Temporary (fixed-term) employees

A fixed-term contract expires on a date specified in that contract.

If you are in this category, you are covered by the Fixed-Term Employees (Prevention of Less Favourable Treatment) Regulations 2002 (FTER). These regulations mean you are entitled to the equivalent rights and treatment given to comparable, permanent employees. They are based on the EU framework agreement on fixed-term work, and therefore potentially at risk from Brexit. They apply only to employees and do not cover agency workers or apprentices.

If you are an employee on a fixed-term contract, you are entitled to paid holidays in proportion to the length of your contract. If you have a series of fixed-term contracts, they are added together to assess your holiday pay rights.

While the FTER cover all contract terms, individual terms can differ from those for a permanent employee if the employer can demonstrate that the overall employment package is just as favourable.

The FTER give you the same rights as permanent staff to a written statement of your main contractual terms, and to 'guarantee pay' (you are entitled to this during lay-off or short-time working. The maximum you can get is £30 a day for five days in any three-month period – i.e. a maximum of £150.

If you usually earn less than £30 a day, you will get your normal daily rate. If you work part-time, your entitlement is worked out proportionally) and medical suspension pay. You are subject to the same qualifying periods for employment benefits. You should also have the same training opportunities or the chance to secure a permanent job.

If you think you are being treated less favourably as a fixed-term employee, you should compare your treatment to that of a permanent staff member doing the same or similar work, at the same location. If no-one fits those criteria, you may compare your pay and benefits with a comparable employee at another establishment.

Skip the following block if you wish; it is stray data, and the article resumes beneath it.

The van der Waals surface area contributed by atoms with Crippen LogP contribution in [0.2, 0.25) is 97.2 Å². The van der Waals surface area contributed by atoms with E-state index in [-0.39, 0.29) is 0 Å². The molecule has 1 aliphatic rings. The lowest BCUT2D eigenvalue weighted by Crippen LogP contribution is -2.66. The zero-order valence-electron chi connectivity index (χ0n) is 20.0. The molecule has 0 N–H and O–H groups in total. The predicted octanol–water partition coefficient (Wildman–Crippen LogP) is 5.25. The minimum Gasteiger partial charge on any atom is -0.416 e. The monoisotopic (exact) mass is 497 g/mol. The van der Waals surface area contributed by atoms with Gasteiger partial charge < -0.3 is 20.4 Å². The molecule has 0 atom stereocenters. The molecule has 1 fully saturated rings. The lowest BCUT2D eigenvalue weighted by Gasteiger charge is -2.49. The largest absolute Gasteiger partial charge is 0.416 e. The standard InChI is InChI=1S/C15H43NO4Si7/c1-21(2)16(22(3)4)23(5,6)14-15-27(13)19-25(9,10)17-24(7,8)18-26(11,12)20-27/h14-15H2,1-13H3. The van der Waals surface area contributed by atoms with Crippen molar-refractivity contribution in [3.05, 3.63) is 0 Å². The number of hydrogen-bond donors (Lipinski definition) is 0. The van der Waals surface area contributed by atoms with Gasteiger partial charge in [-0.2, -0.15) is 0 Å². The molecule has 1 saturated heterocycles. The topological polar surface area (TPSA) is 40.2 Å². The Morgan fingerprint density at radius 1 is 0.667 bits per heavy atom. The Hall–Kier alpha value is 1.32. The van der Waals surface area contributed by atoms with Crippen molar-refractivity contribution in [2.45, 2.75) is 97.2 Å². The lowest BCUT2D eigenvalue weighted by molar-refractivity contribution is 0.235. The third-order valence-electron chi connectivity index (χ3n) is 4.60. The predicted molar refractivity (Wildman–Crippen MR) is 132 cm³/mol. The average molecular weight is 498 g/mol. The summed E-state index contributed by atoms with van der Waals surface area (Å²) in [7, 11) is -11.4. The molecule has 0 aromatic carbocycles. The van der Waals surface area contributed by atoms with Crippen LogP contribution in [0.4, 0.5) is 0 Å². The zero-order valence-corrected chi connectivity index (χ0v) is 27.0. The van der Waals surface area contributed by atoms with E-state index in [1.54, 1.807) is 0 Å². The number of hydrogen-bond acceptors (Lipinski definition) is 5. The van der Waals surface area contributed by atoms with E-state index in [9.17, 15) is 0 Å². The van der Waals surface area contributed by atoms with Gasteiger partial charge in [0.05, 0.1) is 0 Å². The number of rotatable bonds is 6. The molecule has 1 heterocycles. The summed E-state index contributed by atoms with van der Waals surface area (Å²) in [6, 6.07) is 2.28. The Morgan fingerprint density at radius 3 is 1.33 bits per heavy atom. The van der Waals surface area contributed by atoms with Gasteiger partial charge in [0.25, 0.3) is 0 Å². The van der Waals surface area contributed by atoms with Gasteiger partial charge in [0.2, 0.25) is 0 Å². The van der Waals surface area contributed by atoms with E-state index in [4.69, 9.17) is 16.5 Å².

Your employer is, though, allowed to treat you less favourably in certain situations – if they can show there is a good business reason for doing so. This is known as 'objective justification'.

The GOV.UK website gives this example: 'Sam is a fixed-term employee on a 3-month contract. A permanent employee doing the same kind of job has a company car, but Sam's employer may choose to not offer him one for such a short period if the cost is too high.'

If you think you have been treated less favourably because you are a temporary employee, you are entitled to a written statement explaining the difference in treatment. If you take your case to a tribunal, you may use this as evidence.

Rolling contracts

If you work continuously on fixed-term contracts for at least four years, you will automatically become a permanent employee unless your employer can demonstrate a good business reason for not doing this (FTER, regulation 8). If your employer keeps renewing fixed-term contracts to cover what they say are 'temporary' staffing needs, when those needs are actually permanent, this is likely to breach the FTER.

Despite this, unions or staff associations are able to make a collective agreement with an employer to remove the automatic right to become a permanent employee after four continuous years of fixed-term contracts.

If you work a series of fixed-term contracts, with breaks in between, you may lose employment rights that depend on a 'qualifying period'. For example, in most cases, you need at least two years' continuous employment in order to be able to bring a claim of unfair dismissal. You may need help from a union lawyer or officer to check the rules on statutory continuous service and determine whether your employment pattern qualifies.